Dua. ’Tis rue, the Doctor heal’d this body again, But this man heal’d my soul, made my minde perfect, The good sharp lessons his sword read to me, sav’d me; For which, if you lov’d me, dear Mother, Honour and love this man.

Guio. You sent this letter?

Rut. My boldness makes me blush now.

Guio. I’le wipe off that,
And with this kiss, I take you for my husband,
Your wooing’s done Sir; I believe you love me,
And that’s the wealth I look for now.

Rut. You have it.

Dua. You have ended my desire to all my wishes.

Gov. Now ’tis a wedding again. And if Hippolyta Make good, what with the hazard of her life, She undertook, the evening will set clear

Enter Hippolyta, leading Leopold, Arnoldo, Zenocia, in either hand, Zabulon, Sulpitia.

After a stormy day.

Char. Here comes the Lady.

Clod. With fair Zenocia,
Health with life again
Restor’d unto her.

Zen. The gift of her goodness.

Rut. Let us embrace, I am of your order too,
And though I once despair’d of women, now
I find they relish much of Scorpions,
For both have stings, and both can hurt, and cure too;
But what have been your fortunes?

Arn. Wee’l defer
Our story, and at time more fit, relate it.
Now all that reverence vertue, and in that
Zenocias constancy, and perfect love,
Or for her sake Arnoldo, join with us
In th’ honour of this Lady.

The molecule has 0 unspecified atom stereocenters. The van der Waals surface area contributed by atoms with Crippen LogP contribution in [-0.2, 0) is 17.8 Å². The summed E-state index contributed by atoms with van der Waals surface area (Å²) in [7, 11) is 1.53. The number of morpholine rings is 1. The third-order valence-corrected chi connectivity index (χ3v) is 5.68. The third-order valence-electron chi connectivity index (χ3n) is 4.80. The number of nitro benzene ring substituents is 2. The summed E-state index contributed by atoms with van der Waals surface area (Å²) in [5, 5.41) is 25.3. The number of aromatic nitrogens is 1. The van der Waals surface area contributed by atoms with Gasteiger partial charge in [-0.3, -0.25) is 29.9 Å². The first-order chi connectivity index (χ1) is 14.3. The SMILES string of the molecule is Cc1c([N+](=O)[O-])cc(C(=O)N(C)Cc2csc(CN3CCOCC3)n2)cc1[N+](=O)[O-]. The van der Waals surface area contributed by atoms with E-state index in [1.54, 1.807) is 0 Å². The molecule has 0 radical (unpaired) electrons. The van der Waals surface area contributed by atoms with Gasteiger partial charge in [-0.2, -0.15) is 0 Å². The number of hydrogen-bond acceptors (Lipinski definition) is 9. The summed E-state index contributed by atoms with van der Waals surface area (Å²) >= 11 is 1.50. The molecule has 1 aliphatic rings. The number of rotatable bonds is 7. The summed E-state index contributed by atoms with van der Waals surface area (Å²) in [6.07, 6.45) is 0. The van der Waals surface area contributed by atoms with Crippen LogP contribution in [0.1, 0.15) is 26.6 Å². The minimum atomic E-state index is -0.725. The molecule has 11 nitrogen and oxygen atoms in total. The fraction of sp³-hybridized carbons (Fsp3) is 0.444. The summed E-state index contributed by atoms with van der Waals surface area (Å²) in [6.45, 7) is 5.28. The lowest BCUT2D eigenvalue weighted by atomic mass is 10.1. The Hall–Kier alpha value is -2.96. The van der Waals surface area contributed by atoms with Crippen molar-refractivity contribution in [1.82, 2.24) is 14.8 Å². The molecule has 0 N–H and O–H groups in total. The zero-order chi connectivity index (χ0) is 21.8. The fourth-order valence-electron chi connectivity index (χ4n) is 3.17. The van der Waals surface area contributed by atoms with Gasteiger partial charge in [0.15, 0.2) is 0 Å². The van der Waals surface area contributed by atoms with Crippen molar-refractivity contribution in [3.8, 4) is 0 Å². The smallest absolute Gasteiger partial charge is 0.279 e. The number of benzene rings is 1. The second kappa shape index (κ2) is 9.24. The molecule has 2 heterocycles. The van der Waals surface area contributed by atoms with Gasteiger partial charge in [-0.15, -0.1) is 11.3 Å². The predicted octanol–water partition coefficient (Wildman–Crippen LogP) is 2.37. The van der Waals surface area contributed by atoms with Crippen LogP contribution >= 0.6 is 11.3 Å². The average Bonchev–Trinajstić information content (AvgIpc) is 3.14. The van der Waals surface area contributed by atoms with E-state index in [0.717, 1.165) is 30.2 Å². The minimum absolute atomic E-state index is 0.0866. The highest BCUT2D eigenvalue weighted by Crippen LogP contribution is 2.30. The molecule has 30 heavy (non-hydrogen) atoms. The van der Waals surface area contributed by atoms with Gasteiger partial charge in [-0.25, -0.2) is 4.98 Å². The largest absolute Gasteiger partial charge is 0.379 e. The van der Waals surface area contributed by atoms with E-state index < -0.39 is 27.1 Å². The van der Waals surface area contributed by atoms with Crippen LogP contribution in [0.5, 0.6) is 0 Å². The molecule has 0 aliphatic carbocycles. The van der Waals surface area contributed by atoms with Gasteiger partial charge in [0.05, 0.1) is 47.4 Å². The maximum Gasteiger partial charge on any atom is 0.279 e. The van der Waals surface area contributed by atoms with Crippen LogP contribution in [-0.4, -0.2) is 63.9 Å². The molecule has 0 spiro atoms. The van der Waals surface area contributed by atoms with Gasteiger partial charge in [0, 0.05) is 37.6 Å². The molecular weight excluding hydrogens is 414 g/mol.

Char. She deserves it.

Hip. Hippolytas life shall make that good hereafter,
Nor will I alone better my self but others:
For these whose wants perhaps have made their actions
Not altogether innocent, shall from me
Be so supplied, that need shall not compel them,
To any course of life, but what the law
Shall give allowance to.

Zab. Sulpitia, Your Ladiships creatures.

Rut. Be so, and no more you man-huckster.

Hip. And worthy Leopold, you that with such fervour, So long have sought me, and in that deserv’d me, Shall now find full reward for all your travels, Which you have made more dear by patient sufferance. And though my violent dotage did transport me, Beyond those bounds, my modesty should have kept in, Though my desires were loose, from unchast art Heaven knows I am free.

Leop. The thought of that’s dead to me; I gladly take your offer.

Rut. Do so Sir, A piece of crackt gold ever will weigh down Silver that’s whole.

Gov. You shall be all my guests, I must not be denyed.

Arn. Come my Zenocia.
Our bark at length has found a quiet harbour;
And the unspotted progress of our loves
Ends not alone in safety, but reward,
To instruct others, by our fair example;
That though good purposes are long withstood,
The hand of Heaven still guides such as are good.